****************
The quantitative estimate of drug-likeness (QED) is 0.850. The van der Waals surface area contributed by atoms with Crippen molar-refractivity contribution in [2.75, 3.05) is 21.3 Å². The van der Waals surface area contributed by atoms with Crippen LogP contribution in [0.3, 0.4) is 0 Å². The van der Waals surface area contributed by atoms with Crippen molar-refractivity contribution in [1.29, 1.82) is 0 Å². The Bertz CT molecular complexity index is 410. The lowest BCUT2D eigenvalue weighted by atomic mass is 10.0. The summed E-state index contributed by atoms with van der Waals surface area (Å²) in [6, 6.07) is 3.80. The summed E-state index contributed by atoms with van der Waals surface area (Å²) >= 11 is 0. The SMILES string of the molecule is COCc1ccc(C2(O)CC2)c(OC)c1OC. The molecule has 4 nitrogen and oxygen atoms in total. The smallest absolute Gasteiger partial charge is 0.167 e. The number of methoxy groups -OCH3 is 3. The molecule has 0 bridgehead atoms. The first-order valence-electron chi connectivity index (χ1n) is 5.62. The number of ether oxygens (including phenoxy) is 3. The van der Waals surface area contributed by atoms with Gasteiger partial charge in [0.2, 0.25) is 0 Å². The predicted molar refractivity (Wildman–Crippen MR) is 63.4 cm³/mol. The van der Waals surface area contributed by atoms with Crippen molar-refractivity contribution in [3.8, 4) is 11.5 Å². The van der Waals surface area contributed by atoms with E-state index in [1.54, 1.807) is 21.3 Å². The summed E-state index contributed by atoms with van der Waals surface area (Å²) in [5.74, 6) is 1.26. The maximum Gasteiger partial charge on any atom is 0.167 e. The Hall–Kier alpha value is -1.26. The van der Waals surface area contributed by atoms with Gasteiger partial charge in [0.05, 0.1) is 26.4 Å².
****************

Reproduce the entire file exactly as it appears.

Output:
The quantitative estimate of drug-likeness (QED) is 0.850. The van der Waals surface area contributed by atoms with Crippen molar-refractivity contribution in [2.75, 3.05) is 21.3 Å². The van der Waals surface area contributed by atoms with Crippen LogP contribution in [0.3, 0.4) is 0 Å². The van der Waals surface area contributed by atoms with Crippen molar-refractivity contribution in [1.29, 1.82) is 0 Å². The Bertz CT molecular complexity index is 410. The lowest BCUT2D eigenvalue weighted by atomic mass is 10.0. The summed E-state index contributed by atoms with van der Waals surface area (Å²) in [6, 6.07) is 3.80. The summed E-state index contributed by atoms with van der Waals surface area (Å²) >= 11 is 0. The SMILES string of the molecule is COCc1ccc(C2(O)CC2)c(OC)c1OC. The molecule has 4 nitrogen and oxygen atoms in total. The smallest absolute Gasteiger partial charge is 0.167 e. The number of methoxy groups -OCH3 is 3. The molecule has 0 bridgehead atoms. The first-order valence-electron chi connectivity index (χ1n) is 5.62. The number of ether oxygens (including phenoxy) is 3. The van der Waals surface area contributed by atoms with Gasteiger partial charge in [0.2, 0.25) is 0 Å². The predicted molar refractivity (Wildman–Crippen MR) is 63.4 cm³/mol. The van der Waals surface area contributed by atoms with Crippen molar-refractivity contribution in [3.8, 4) is 11.5 Å². The van der Waals surface area contributed by atoms with E-state index in [1.54, 1.807) is 21.3 Å². The summed E-state index contributed by atoms with van der Waals surface area (Å²) in [5.74, 6) is 1.26. The maximum Gasteiger partial charge on any atom is 0.167 e. The Hall–Kier alpha value is -1.26. The van der Waals surface area contributed by atoms with Gasteiger partial charge in [0.05, 0.1) is 26.4 Å².